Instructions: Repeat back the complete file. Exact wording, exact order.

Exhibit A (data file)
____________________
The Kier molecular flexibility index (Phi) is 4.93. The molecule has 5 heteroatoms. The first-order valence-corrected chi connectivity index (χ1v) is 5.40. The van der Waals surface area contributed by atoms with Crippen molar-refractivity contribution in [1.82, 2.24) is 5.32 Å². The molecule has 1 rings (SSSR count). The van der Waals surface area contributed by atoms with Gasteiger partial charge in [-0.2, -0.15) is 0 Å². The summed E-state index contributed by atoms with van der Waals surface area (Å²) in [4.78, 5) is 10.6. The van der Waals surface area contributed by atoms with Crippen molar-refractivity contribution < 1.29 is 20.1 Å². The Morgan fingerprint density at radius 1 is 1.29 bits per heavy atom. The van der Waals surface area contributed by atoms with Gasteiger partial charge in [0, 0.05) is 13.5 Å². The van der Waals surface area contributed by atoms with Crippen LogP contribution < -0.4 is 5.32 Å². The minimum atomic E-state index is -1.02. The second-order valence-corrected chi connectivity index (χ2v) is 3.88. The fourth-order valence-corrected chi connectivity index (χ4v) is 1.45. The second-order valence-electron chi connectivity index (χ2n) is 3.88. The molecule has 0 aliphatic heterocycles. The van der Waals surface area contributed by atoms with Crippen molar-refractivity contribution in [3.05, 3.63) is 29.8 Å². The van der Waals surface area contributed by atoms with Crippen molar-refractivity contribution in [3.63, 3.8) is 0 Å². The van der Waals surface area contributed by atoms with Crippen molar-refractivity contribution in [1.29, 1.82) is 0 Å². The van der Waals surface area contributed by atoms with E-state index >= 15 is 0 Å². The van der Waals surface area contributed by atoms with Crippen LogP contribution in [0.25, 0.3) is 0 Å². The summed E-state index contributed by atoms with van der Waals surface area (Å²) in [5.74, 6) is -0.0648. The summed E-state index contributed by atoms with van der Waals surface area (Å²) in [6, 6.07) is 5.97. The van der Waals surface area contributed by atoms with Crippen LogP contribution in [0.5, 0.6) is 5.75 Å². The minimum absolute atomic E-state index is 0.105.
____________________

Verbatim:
The Kier molecular flexibility index (Phi) is 4.93. The molecule has 5 heteroatoms. The first-order valence-corrected chi connectivity index (χ1v) is 5.40. The van der Waals surface area contributed by atoms with Crippen molar-refractivity contribution in [1.82, 2.24) is 5.32 Å². The molecule has 1 rings (SSSR count). The van der Waals surface area contributed by atoms with Gasteiger partial charge in [-0.2, -0.15) is 0 Å². The summed E-state index contributed by atoms with van der Waals surface area (Å²) in [4.78, 5) is 10.6. The van der Waals surface area contributed by atoms with Crippen molar-refractivity contribution < 1.29 is 20.1 Å². The Morgan fingerprint density at radius 1 is 1.29 bits per heavy atom. The van der Waals surface area contributed by atoms with Gasteiger partial charge in [0, 0.05) is 13.5 Å². The van der Waals surface area contributed by atoms with Crippen LogP contribution < -0.4 is 5.32 Å². The minimum atomic E-state index is -1.02. The second-order valence-corrected chi connectivity index (χ2v) is 3.88. The fourth-order valence-corrected chi connectivity index (χ4v) is 1.45. The second-order valence-electron chi connectivity index (χ2n) is 3.88. The molecule has 0 aliphatic heterocycles. The van der Waals surface area contributed by atoms with Crippen molar-refractivity contribution in [3.05, 3.63) is 29.8 Å². The van der Waals surface area contributed by atoms with Crippen molar-refractivity contribution in [3.63, 3.8) is 0 Å². The van der Waals surface area contributed by atoms with Crippen molar-refractivity contribution in [1.29, 1.82) is 0 Å². The van der Waals surface area contributed by atoms with E-state index >= 15 is 0 Å². The van der Waals surface area contributed by atoms with Crippen LogP contribution in [0.25, 0.3) is 0 Å². The summed E-state index contributed by atoms with van der Waals surface area (Å²) in [5.74, 6) is -0.0648. The summed E-state index contributed by atoms with van der Waals surface area (Å²) in [6, 6.07) is 5.97. The van der Waals surface area contributed by atoms with Crippen LogP contribution in [0.5, 0.6) is 5.75 Å². The minimum absolute atomic E-state index is 0.105.